The State Fair is back and boy are we excited!
But wait — before you go rushing in the gates to get that first corny dog, dedicate some time to explore and take in all the permanent art and structures at Fair Park. Besides being the home to Big Tex, Fair Park is a National Historic Landmark with one of the largest collections of 1930s art and Art Deco architecture in the U.S.
One piece you should definitely check out is the Texas Woofus. This curious little statue is easy to miss because he’s tucked away between the Swine Barn and the Livestock Birthing Barn, also known as the indoor petting zoo for those of you with small children. He’s worth seeking out, not only because of his quirky appearance, but also because of his colorful backstory.
Here are 5 fun facts about the Woofus that are going to make you want to visit him every time you go to the fair.
1. He’s A Mythical Creature That’s Way More Interesting Than A Unicorn
The Woofus isn’t a single animal, but rather a mashup of all the livestock you’d find at the State Fair. He’s got the face of a sheep, the mane and neck of a horse, the body of a pig, the wings of a duck, the tail of a turkey and a pair of horns from a Texas Longhorn to complete the look.
So how did this fantastical creature come to be? According to Texas lore, an Australian sheep went on a vacation and visited the State Fair of Texas. While there, the sheep enjoyed corny dogs, the Midway and ahem…all of the animals in the various barns. The result was the Texas Woofus!
2. He Was Created For A Really Big Birthday Party
Our pal the Woofus was created in 1936 by American sculptor Lawrence Tenney Stevens for the Texas Centennial Exposition, a celebration of the 100th anniversary of Texas’s independence from Mexico in 1836. The party lasted almost 6 months and welcomed over 6 million visitors included then-President Franklin D. Roosevelt. This is when Fair Park became the Art Deco wonderland we know today — The Texas Woofus was just one of many sculptures buildings, fountains, murals and other notable artwork that were created for the Exposition.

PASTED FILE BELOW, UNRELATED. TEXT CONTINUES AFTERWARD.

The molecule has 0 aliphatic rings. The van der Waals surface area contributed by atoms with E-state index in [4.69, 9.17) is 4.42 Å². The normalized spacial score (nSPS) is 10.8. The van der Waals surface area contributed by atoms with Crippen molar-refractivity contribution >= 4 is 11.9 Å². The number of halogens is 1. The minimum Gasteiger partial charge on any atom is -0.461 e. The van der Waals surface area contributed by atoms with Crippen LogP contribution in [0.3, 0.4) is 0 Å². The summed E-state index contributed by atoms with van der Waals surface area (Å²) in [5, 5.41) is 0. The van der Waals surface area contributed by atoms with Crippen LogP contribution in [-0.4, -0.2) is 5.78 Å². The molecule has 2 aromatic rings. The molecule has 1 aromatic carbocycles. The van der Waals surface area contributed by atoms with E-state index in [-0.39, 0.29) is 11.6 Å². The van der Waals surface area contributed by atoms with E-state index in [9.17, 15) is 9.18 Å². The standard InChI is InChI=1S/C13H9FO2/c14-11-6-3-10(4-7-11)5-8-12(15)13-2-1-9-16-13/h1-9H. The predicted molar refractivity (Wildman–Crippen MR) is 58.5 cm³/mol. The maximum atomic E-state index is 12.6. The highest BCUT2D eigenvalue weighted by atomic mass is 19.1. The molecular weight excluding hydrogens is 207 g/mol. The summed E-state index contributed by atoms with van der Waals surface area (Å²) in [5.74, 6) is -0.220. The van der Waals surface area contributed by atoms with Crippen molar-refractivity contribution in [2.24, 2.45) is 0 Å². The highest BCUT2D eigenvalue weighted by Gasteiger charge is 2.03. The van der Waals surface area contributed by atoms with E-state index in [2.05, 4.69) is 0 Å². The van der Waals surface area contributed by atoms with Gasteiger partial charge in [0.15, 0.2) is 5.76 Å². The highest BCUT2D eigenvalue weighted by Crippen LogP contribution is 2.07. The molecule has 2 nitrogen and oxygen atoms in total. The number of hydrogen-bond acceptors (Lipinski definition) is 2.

The story goes, George Dahl, who was in charge of planning and designing the Centennial celebration, wanted a piece of art to act as sort of a transition from the Creative Arts area and into the Agricultural space. He tasked Stevens with creating something fun that imbodied the Texas spirit.
3. He Mysteriously Disappeared
After the Centennial celebration, a lot of the art at Fair Park was lost. Murals were painted over, statues were removed, even buildings were torn down. In the case of the Woofus, he was taken down around 1941, but no one can say definitively why, or what happened to him.
There are a few theories though.
“No one knows for sure what happened to him, but there was controversy around the art at the Centennial,” said Craig Holcomb, former executive director of Friends of Fair Park. “There is clear indication in the newspapers at the time that the Texas Centennial had some very definite adult entertainment. The powers that be putting on the Centennial came to a deal with the religious community that it would not complain during the Centennial about the adult entertainment. And in return, this pagan idol, which looked a lot like Baal from the Old Testament, would go away.”
Another theory was the statue was damaged sometime in the early ’40s by a crane doing construction work on the opposite side of the street. The statue was taken down to be repaired but was never seen again.
4. He Has Friends In High Places And His Own Song
The Woofus had been gone for about 60 years and nearly forgotten, when in 1998 Holcomb, then the executive director of Friends of Fair Park, found some old photographs of the beast. It was love at first sight for Holcomb, who decided the quirky statue must be rebuilt and returned to his rightful place in the agricultural area.
To raise money for the Woofus’ return, Holcomb created The Woofus Dinner, a silly annual event where donors woofed hello to each other and closed the night out with a rousing rendition of ‘The Woofus Song’ whose chorus included the phrase “oink, quack, neigh!” The dinners were hugely successful and over a period of 5 years they raised $60,000 dollars — enough to recreate and reinstall the Woofus.
5. He Was Born Again…And Again
Sculptor David Newton, the artist behind the sculptures at Freedman’s Memorial Cemetery, was tasked with recreating the fabled beast. He crafted a new statue working from a 2-foot model used for the 1936 original. Unfortunately, just as he finished the cast, the foundry Newton used burned and the second Woofus was lost. Lucky for us, the third time is the charm and a third statue was created and reinstalled in 2002.
So take a stroll down to the Swine Barn and say “Howdy” to the Woofus. He’s perfect for a photo opp and he’ll definitely leave an impression.
Craig Holcomb recalls transporting the new Woofus on a large flatbed truck from the foundry in Azel to Fair Park and the impression the statue made on other drivers when they saw it riding down the interstate.
“I have always thought that every body else on the highway that day must have gotten to wherever they were going and said, ‘You won’t believe what I saw today!’”